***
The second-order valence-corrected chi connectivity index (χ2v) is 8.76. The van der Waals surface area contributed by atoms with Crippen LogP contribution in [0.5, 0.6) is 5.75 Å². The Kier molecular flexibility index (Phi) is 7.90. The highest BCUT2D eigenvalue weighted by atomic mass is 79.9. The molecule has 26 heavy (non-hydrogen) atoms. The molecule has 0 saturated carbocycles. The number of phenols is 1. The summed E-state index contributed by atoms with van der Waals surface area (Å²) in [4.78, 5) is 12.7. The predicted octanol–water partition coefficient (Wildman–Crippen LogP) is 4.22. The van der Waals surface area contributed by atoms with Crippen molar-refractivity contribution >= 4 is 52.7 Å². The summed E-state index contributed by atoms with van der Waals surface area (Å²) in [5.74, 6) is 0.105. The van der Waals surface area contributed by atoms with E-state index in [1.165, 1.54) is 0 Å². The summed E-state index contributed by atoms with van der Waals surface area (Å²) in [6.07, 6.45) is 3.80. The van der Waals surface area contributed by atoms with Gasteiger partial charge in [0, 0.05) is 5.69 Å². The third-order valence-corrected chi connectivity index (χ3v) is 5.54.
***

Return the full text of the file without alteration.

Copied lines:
The second-order valence-corrected chi connectivity index (χ2v) is 8.76. The van der Waals surface area contributed by atoms with Crippen LogP contribution in [0.5, 0.6) is 5.75 Å². The Kier molecular flexibility index (Phi) is 7.90. The highest BCUT2D eigenvalue weighted by atomic mass is 79.9. The molecule has 26 heavy (non-hydrogen) atoms. The molecule has 0 saturated carbocycles. The number of phenols is 1. The summed E-state index contributed by atoms with van der Waals surface area (Å²) in [4.78, 5) is 12.7. The predicted octanol–water partition coefficient (Wildman–Crippen LogP) is 4.22. The van der Waals surface area contributed by atoms with Crippen molar-refractivity contribution >= 4 is 52.7 Å². The summed E-state index contributed by atoms with van der Waals surface area (Å²) in [5.74, 6) is 0.105. The van der Waals surface area contributed by atoms with E-state index in [1.165, 1.54) is 0 Å². The summed E-state index contributed by atoms with van der Waals surface area (Å²) in [6.07, 6.45) is 3.80. The van der Waals surface area contributed by atoms with Gasteiger partial charge in [0, 0.05) is 5.69 Å². The third-order valence-corrected chi connectivity index (χ3v) is 5.54.